The Corruption Case That Pushed Electric Daisy Carnival Out of L.A. Is Over

Electric Daisy Carnival at the L.A. Coliseum in 2009
Electric Daisy Carnival at the L.A. Coliseum in 2009
Timothy Norris/L.A. Weekly

If you ask the promoters who once organized wildly popular raves at the L.A. Coliseum and adjacent Sports Arena, the corruption scandal that erupted in 2011 was all smoke and no fire. But according to critics of the raves at those taxpayer-owned venues, the scandal compromised public trust in an institution that has operated in the city since 1923.

The case saw big-name concert organizers pleading no contest to conflict-of-interest charges, for paying the venues' then–events manager nearly $1.8 million for "consulting." And the investigation changed the rave landscape in L.A.

On Thursday, a Los Angeles County District Attorney's Office spokesman announced that the case is finally nearing its completion; a former technology manager, who is pleading no contest to a conflict-of-interest charge, is the last defendant in the five-year Coliseum corruption case. Leopold Caudillo, 46, is scheduled to be sentenced in 2018. Prosecutors alleged that Caudillo, like the former events manager, directed venue business to his own firm. As part of a plea deal, he's expected to perform at least 100 hours of community service and pay $2,750 in restitution, according to a statement from the DA.

Prosecutors' bribery and public-corruption case against the promoters, Pasquale Rotella of Insomniac Events and Reza Gerami of Go Ventures, ended with Rotella getting three years of probation and a $150,000 restitution bill and Gerami getting three years of probation and a $30,000 fine. In August, both pleaded no contest to misdemeanor conflict of interest.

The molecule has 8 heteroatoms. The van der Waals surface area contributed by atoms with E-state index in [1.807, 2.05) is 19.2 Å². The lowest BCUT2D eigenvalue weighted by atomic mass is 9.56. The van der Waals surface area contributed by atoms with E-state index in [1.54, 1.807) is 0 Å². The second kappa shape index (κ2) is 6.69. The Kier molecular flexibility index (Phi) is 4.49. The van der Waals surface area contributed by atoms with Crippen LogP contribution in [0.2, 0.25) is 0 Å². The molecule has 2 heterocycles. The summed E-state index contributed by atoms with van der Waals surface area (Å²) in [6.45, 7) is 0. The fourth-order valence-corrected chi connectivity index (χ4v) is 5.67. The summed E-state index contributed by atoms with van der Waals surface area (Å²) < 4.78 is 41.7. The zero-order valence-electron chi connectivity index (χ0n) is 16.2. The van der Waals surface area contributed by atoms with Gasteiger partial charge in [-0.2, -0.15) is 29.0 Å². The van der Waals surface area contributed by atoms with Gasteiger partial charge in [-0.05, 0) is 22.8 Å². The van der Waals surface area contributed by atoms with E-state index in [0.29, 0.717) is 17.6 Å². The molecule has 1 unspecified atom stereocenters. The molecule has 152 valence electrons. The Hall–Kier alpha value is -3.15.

Former Coliseum general manager Patrick Lynch was sentenced in January to three years of probation. He also paid $385,000 restitution and performed 1,500 hours of community service. Events manager Todd DeStefano, who allegedly took those payments from the promoters, was sentenced in September to six months behind bars and three months of probation. His restitution payment was set at $500,000.

The scandal erupted amid calls for raves, which drew upwards of 160,000 people, to be ejected from the venues following the death of 15-year-old Sasha Rodriguez in 2010. She had sneaked into Rotella's Electric Daisy Carnival in June and ended up suffering a fatal reaction to the ecstasy the coroner's office found in her system.

In June 2010, Tony Estrada, a janitorial contractor in a workers' compensation dispute with the Coliseum, apparently expressed his grievance by becoming a whistleblower about the financial relationship between DeStefano and the promoters. The Los Angeles Times caught wind of it, and the saga became front-page news.

Promoters were fighting for their survival at the venues following Rodriguez's death, and for a time it looked like the Coliseum Commission, a body of political appointees and rotating elected officials, would let them keep their events there. But when the scandal broke in early 2011, raves were all but done at the venues.

After the scandal snowballed and Lynch resigned, then–Coliseum commissioner David Israel said, "I believe we can put on electronic dance festivals safely," but he added: "I don't think this is an appropriate time to do one."

Rotella moved his 100,000-strong Electric Daisy Carnival June rave to Las Vegas Motor Speedway, where it has since seen attendance explode. Gerami has hosted events in the L.A. area since the demise of his events at the now-defunct Sports Arena, but none as large as his parties there.


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